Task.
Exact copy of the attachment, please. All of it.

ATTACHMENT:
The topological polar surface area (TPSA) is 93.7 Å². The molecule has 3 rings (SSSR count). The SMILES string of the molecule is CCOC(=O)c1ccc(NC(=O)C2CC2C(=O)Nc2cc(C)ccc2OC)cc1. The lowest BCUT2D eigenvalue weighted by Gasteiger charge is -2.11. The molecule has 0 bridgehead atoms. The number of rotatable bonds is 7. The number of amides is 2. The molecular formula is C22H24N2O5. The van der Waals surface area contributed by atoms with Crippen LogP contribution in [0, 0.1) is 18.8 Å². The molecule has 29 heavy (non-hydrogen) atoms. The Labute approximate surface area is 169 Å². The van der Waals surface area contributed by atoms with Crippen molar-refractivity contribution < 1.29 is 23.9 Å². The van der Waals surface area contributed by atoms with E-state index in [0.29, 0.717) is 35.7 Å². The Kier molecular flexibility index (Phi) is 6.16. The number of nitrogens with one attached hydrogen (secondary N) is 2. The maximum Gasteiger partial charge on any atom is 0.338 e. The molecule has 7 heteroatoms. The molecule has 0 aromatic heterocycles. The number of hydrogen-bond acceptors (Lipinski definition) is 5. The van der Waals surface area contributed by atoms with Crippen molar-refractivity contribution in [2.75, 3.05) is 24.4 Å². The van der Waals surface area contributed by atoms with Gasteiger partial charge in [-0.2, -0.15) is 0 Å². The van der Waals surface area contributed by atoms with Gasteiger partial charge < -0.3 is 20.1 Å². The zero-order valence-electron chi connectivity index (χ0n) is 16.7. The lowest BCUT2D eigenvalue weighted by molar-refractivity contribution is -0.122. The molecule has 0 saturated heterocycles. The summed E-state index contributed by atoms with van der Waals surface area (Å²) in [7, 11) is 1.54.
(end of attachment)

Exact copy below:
The topological polar surface area (TPSA) is 93.7 Å². The molecule has 3 rings (SSSR count). The SMILES string of the molecule is CCOC(=O)c1ccc(NC(=O)C2CC2C(=O)Nc2cc(C)ccc2OC)cc1. The lowest BCUT2D eigenvalue weighted by Gasteiger charge is -2.11. The molecule has 0 bridgehead atoms. The number of rotatable bonds is 7. The number of amides is 2. The molecular formula is C22H24N2O5. The van der Waals surface area contributed by atoms with Crippen LogP contribution in [0, 0.1) is 18.8 Å². The molecule has 29 heavy (non-hydrogen) atoms. The Labute approximate surface area is 169 Å². The van der Waals surface area contributed by atoms with Crippen molar-refractivity contribution < 1.29 is 23.9 Å². The van der Waals surface area contributed by atoms with E-state index in [0.29, 0.717) is 35.7 Å². The Kier molecular flexibility index (Phi) is 6.16. The number of nitrogens with one attached hydrogen (secondary N) is 2. The maximum Gasteiger partial charge on any atom is 0.338 e. The molecule has 7 heteroatoms. The molecule has 0 aromatic heterocycles. The number of hydrogen-bond acceptors (Lipinski definition) is 5. The van der Waals surface area contributed by atoms with Crippen molar-refractivity contribution in [2.75, 3.05) is 24.4 Å². The van der Waals surface area contributed by atoms with Gasteiger partial charge in [-0.2, -0.15) is 0 Å². The van der Waals surface area contributed by atoms with Gasteiger partial charge < -0.3 is 20.1 Å². The zero-order valence-electron chi connectivity index (χ0n) is 16.7. The lowest BCUT2D eigenvalue weighted by molar-refractivity contribution is -0.122. The molecule has 0 saturated heterocycles. The summed E-state index contributed by atoms with van der Waals surface area (Å²) in [7, 11) is 1.54.